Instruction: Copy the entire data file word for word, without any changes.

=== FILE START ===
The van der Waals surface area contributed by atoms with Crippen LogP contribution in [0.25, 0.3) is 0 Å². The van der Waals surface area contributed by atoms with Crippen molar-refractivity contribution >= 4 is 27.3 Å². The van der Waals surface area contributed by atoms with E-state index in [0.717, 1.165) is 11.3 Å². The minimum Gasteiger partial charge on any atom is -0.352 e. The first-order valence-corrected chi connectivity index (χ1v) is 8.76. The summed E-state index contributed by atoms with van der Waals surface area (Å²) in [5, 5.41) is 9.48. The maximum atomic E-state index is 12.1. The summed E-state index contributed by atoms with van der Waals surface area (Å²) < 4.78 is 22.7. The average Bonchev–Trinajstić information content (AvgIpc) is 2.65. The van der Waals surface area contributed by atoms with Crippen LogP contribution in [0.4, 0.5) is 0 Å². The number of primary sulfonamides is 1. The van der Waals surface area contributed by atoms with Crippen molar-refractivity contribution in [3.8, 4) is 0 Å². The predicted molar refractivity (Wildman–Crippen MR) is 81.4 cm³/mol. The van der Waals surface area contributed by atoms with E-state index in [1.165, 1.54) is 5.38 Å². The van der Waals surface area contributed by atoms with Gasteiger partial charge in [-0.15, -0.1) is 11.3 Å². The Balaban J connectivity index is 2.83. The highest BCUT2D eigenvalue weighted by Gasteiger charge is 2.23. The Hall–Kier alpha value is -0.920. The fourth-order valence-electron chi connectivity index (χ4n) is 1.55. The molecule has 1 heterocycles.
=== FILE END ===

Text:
The van der Waals surface area contributed by atoms with Crippen LogP contribution in [0.25, 0.3) is 0 Å². The van der Waals surface area contributed by atoms with Crippen molar-refractivity contribution >= 4 is 27.3 Å². The van der Waals surface area contributed by atoms with E-state index in [0.717, 1.165) is 11.3 Å². The minimum Gasteiger partial charge on any atom is -0.352 e. The first-order valence-corrected chi connectivity index (χ1v) is 8.76. The summed E-state index contributed by atoms with van der Waals surface area (Å²) in [5, 5.41) is 9.48. The maximum atomic E-state index is 12.1. The summed E-state index contributed by atoms with van der Waals surface area (Å²) < 4.78 is 22.7. The average Bonchev–Trinajstić information content (AvgIpc) is 2.65. The van der Waals surface area contributed by atoms with Crippen LogP contribution in [0.4, 0.5) is 0 Å². The number of primary sulfonamides is 1. The van der Waals surface area contributed by atoms with Crippen molar-refractivity contribution in [3.8, 4) is 0 Å². The predicted molar refractivity (Wildman–Crippen MR) is 81.4 cm³/mol. The van der Waals surface area contributed by atoms with E-state index in [1.165, 1.54) is 5.38 Å². The van der Waals surface area contributed by atoms with Gasteiger partial charge in [-0.15, -0.1) is 11.3 Å². The Balaban J connectivity index is 2.83. The highest BCUT2D eigenvalue weighted by Gasteiger charge is 2.23. The Hall–Kier alpha value is -0.920. The fourth-order valence-electron chi connectivity index (χ4n) is 1.55. The molecule has 1 heterocycles.